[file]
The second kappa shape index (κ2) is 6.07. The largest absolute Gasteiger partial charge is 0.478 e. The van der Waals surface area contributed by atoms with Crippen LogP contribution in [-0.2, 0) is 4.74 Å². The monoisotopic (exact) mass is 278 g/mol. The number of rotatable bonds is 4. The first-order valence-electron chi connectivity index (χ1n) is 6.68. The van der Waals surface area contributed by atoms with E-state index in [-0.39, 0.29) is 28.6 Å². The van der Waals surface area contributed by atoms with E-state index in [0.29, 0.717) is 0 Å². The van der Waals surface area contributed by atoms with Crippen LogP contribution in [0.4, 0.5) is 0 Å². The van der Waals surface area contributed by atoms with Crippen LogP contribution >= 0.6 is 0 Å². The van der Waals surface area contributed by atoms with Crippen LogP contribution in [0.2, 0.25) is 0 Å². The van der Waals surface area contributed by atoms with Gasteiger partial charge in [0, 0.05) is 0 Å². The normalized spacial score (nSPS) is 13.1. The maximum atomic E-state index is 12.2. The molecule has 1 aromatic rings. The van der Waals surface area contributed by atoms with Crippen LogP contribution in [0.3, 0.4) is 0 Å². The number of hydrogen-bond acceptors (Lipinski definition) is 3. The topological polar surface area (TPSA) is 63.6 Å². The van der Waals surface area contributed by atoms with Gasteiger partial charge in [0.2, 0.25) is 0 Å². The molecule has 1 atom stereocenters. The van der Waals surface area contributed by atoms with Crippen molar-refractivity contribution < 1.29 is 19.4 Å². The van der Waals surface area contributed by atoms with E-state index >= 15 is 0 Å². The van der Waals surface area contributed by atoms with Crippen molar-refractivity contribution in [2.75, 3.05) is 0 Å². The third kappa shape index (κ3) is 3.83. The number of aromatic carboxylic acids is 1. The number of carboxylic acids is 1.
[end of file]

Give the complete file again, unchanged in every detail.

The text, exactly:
The second kappa shape index (κ2) is 6.07. The largest absolute Gasteiger partial charge is 0.478 e. The van der Waals surface area contributed by atoms with Crippen LogP contribution in [-0.2, 0) is 4.74 Å². The monoisotopic (exact) mass is 278 g/mol. The number of rotatable bonds is 4. The first-order valence-electron chi connectivity index (χ1n) is 6.68. The van der Waals surface area contributed by atoms with E-state index in [-0.39, 0.29) is 28.6 Å². The van der Waals surface area contributed by atoms with E-state index in [0.29, 0.717) is 0 Å². The van der Waals surface area contributed by atoms with Crippen LogP contribution in [0.4, 0.5) is 0 Å². The van der Waals surface area contributed by atoms with Crippen LogP contribution >= 0.6 is 0 Å². The van der Waals surface area contributed by atoms with Crippen LogP contribution in [0.2, 0.25) is 0 Å². The van der Waals surface area contributed by atoms with Gasteiger partial charge in [0, 0.05) is 0 Å². The normalized spacial score (nSPS) is 13.1. The maximum atomic E-state index is 12.2. The molecule has 1 aromatic rings. The van der Waals surface area contributed by atoms with Crippen LogP contribution in [0.3, 0.4) is 0 Å². The number of hydrogen-bond acceptors (Lipinski definition) is 3. The topological polar surface area (TPSA) is 63.6 Å². The van der Waals surface area contributed by atoms with Gasteiger partial charge in [0.2, 0.25) is 0 Å². The molecule has 1 atom stereocenters. The van der Waals surface area contributed by atoms with Crippen molar-refractivity contribution < 1.29 is 19.4 Å². The van der Waals surface area contributed by atoms with E-state index >= 15 is 0 Å². The van der Waals surface area contributed by atoms with Crippen molar-refractivity contribution in [2.75, 3.05) is 0 Å². The third kappa shape index (κ3) is 3.83. The number of aromatic carboxylic acids is 1. The number of carboxylic acids is 1.